2B Luis Arraez: In an era where everyone wants to slug, the Marlins have instead veered hard the other direction, prioritizing contact and hitting for average. Arraez, who possesses elite bat-to-ball skills, is essentially their platonic ideal. The question to be answered this season is whether a lineup that trades this much power for that much contact can keep up in today's game. While it's not reasonable to pin the success (or failure) of Miami's offense on Arraez and him alone, it is fair to suggest he'll end up serving as the face of the strategy. Whether or not that ends up being a good thing is to be determined.

OF Jesse Winker: The Brewers made two bets when they obtained Jesse Winker in a trade with the Mariners. One, that he would bounce back from the worst offensive showing of his career; and two, that he would do so in a way that would atone for Milwaukee's decision to trade away Hunter Renfroe following the best offensive showing of his career. Obviously there's more nuance to the whole thing than "they swapped Renfroe for Winker," but some regression both ways could make it look more reasonable than it may appear at present.

CF Byron Buxton: There are two eternal truths about Buxton. The first is that he always seems to have trouble staying healthy for a full season -- to wit, he hasn't appeared in more than 100 games since 2017 (though he did appear in 39 of Minnesota's 60 games in 2020). The second is that he plays like an MVP candidate when he is able to suit up, having amassed nearly 11 Wins Above Replacement in 192 games during the Pandemic Era. The Twins may have landed a decent insurance policy when they traded for Michael A. Taylor, but there's no question that they're at their best when Buxton is in the lineup. As he goes, they'll go.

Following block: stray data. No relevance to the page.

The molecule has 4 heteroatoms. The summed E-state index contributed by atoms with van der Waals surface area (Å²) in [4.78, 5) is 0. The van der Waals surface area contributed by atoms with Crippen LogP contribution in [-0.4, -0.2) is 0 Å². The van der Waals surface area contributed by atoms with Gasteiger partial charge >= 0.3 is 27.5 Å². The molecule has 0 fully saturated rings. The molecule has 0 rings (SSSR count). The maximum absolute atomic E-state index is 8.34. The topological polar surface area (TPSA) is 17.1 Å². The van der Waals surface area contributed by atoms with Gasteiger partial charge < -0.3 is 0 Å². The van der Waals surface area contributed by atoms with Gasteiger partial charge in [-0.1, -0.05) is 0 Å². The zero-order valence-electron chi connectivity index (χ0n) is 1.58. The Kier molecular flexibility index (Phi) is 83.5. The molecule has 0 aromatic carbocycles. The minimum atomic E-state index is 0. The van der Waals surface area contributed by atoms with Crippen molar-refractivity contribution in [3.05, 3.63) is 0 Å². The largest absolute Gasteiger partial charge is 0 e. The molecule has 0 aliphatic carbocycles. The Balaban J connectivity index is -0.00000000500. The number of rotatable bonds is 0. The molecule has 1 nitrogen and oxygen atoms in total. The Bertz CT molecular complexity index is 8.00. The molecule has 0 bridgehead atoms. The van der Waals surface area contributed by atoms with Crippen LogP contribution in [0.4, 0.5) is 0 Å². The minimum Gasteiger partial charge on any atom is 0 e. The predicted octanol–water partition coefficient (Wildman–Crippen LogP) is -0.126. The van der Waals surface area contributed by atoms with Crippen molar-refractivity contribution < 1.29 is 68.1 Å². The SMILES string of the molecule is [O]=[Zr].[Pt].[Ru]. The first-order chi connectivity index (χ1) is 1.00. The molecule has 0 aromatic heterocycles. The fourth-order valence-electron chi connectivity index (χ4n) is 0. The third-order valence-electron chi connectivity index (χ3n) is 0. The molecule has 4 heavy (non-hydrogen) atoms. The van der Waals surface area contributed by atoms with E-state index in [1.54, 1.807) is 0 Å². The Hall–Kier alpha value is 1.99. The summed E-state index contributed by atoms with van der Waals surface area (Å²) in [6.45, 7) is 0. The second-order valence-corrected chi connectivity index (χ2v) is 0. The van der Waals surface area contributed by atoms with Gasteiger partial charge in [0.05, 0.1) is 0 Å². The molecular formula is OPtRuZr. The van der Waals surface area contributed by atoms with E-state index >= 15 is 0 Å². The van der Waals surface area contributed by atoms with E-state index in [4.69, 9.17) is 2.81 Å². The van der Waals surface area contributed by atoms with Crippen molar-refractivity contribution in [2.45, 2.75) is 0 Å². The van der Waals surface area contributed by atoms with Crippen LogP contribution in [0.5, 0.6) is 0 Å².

RHP Justin Verlander: Verlander has the unenviable tasks of following up on last season's brilliance and replacing Jacob deGrom. Given his career thus far, we think he'll find a way to manage. His success -- and, perhaps more notably, his health -- will go a long way toward dictating whether the Mets are able to secure their first National League East title since the 2015 season.

SS Oswald Peraza: Perhaps this is putting too much on Peraza, but he feels like the fulcrum of the Yankees' infield. If he can hold his own at shortstop -- and his glove, at least, should be up for the task -- then the Yankees can take their time with top prospect Anthony Volpe, inserting him at second base whenever the need arises. (In this scenario Gleyber Torres could, conceivably, shift to third base if Josh Donaldson flounders.) If Peraza isn't up to par, then all those best-laid plans are dashed, and the Yankees may have to resort to Volpe (or, gasp, Isiah Kiner-Falefa), thereby limiting their options elsewhere. 

CF Esteury Ruiz: The Athletics caught flack over the winter when they traded Sean Murphy for a package led by Ruiz. As such, there's a lot riding on him playing as well as the A's front office seems to think he can -- lest they have received a suboptimal return on a top-notch backstop. Ruiz is a speedy center fielder who posted a .935 OPS in Triple-A last season. That number is less impressive with two pivotal pieces of context: 1) his team as a whole hit for an .850 OPS; and 2) his exit-velocity numbers were not particularly good. Ruiz's secondary skills will give him a wider berth at the plate than if he were a plodding first baseman or corner outfielder, but as his predecessor Cristian Pache proved last year, he'll still need to hit some to remain playable. 

SS Trea Turner: No need to make this selection complicated. The Phillies responded to losing the World Series by adding one of the best free agents the winter had to offer in Turner, a speedy veteran shortstop who has regularly turned in four-plus wins per season. Provided he plays like he has, Philadelphia could again be making a deep run into October.

SS Oneil Cruz: Let the record show that we almost put Dylan Crews here as a nod toward how little the Pirates are concerned with wins and losses in the conventional sense. Instead we opted for Cruz. This year will be critical for his development as a shortstop. If all goes well, he'll solidify himself as one of the most dynamic, captivating players in the league. That's no small thing, even if Pirates fans would prefer their seasons once again have playoff implications.